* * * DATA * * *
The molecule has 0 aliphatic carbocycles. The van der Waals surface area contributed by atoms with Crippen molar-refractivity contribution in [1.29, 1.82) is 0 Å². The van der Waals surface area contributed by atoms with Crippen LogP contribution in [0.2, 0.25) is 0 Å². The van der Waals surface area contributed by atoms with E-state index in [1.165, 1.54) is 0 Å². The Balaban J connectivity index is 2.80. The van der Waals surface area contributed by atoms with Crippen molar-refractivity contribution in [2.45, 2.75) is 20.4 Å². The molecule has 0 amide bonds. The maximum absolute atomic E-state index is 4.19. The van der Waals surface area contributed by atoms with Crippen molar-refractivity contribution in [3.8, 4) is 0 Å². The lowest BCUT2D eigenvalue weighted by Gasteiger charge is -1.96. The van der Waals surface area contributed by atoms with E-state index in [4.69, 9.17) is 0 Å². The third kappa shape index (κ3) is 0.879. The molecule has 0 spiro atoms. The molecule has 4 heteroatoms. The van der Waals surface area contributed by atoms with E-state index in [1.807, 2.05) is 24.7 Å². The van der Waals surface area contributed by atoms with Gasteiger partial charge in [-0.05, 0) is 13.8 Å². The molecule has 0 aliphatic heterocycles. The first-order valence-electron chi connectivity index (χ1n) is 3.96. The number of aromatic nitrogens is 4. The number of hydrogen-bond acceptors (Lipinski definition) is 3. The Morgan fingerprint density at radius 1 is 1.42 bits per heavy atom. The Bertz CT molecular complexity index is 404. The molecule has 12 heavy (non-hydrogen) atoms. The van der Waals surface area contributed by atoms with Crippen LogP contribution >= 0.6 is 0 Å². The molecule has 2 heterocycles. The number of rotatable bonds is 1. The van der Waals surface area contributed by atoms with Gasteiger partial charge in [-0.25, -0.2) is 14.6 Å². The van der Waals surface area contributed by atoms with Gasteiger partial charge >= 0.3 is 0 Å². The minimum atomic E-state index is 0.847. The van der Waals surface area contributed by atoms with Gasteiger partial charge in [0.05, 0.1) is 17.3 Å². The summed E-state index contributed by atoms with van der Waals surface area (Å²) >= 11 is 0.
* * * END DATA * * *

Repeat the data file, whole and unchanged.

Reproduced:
The molecule has 0 aliphatic carbocycles. The van der Waals surface area contributed by atoms with Crippen molar-refractivity contribution in [1.29, 1.82) is 0 Å². The van der Waals surface area contributed by atoms with Crippen LogP contribution in [0.2, 0.25) is 0 Å². The van der Waals surface area contributed by atoms with E-state index in [1.165, 1.54) is 0 Å². The Balaban J connectivity index is 2.80. The van der Waals surface area contributed by atoms with Crippen molar-refractivity contribution in [2.45, 2.75) is 20.4 Å². The molecule has 0 amide bonds. The maximum absolute atomic E-state index is 4.19. The van der Waals surface area contributed by atoms with Crippen molar-refractivity contribution in [3.8, 4) is 0 Å². The lowest BCUT2D eigenvalue weighted by Gasteiger charge is -1.96. The van der Waals surface area contributed by atoms with E-state index in [4.69, 9.17) is 0 Å². The third kappa shape index (κ3) is 0.879. The molecule has 0 spiro atoms. The molecule has 4 heteroatoms. The van der Waals surface area contributed by atoms with E-state index in [1.807, 2.05) is 24.7 Å². The van der Waals surface area contributed by atoms with Gasteiger partial charge in [-0.05, 0) is 13.8 Å². The molecule has 0 aliphatic heterocycles. The first-order valence-electron chi connectivity index (χ1n) is 3.96. The number of aromatic nitrogens is 4. The number of hydrogen-bond acceptors (Lipinski definition) is 3. The Morgan fingerprint density at radius 1 is 1.42 bits per heavy atom. The Bertz CT molecular complexity index is 404. The molecule has 12 heavy (non-hydrogen) atoms. The van der Waals surface area contributed by atoms with Crippen LogP contribution >= 0.6 is 0 Å². The molecule has 2 heterocycles. The number of rotatable bonds is 1. The van der Waals surface area contributed by atoms with Gasteiger partial charge in [-0.25, -0.2) is 14.6 Å². The van der Waals surface area contributed by atoms with Gasteiger partial charge >= 0.3 is 0 Å². The minimum atomic E-state index is 0.847. The van der Waals surface area contributed by atoms with Gasteiger partial charge in [0.05, 0.1) is 17.3 Å². The summed E-state index contributed by atoms with van der Waals surface area (Å²) >= 11 is 0.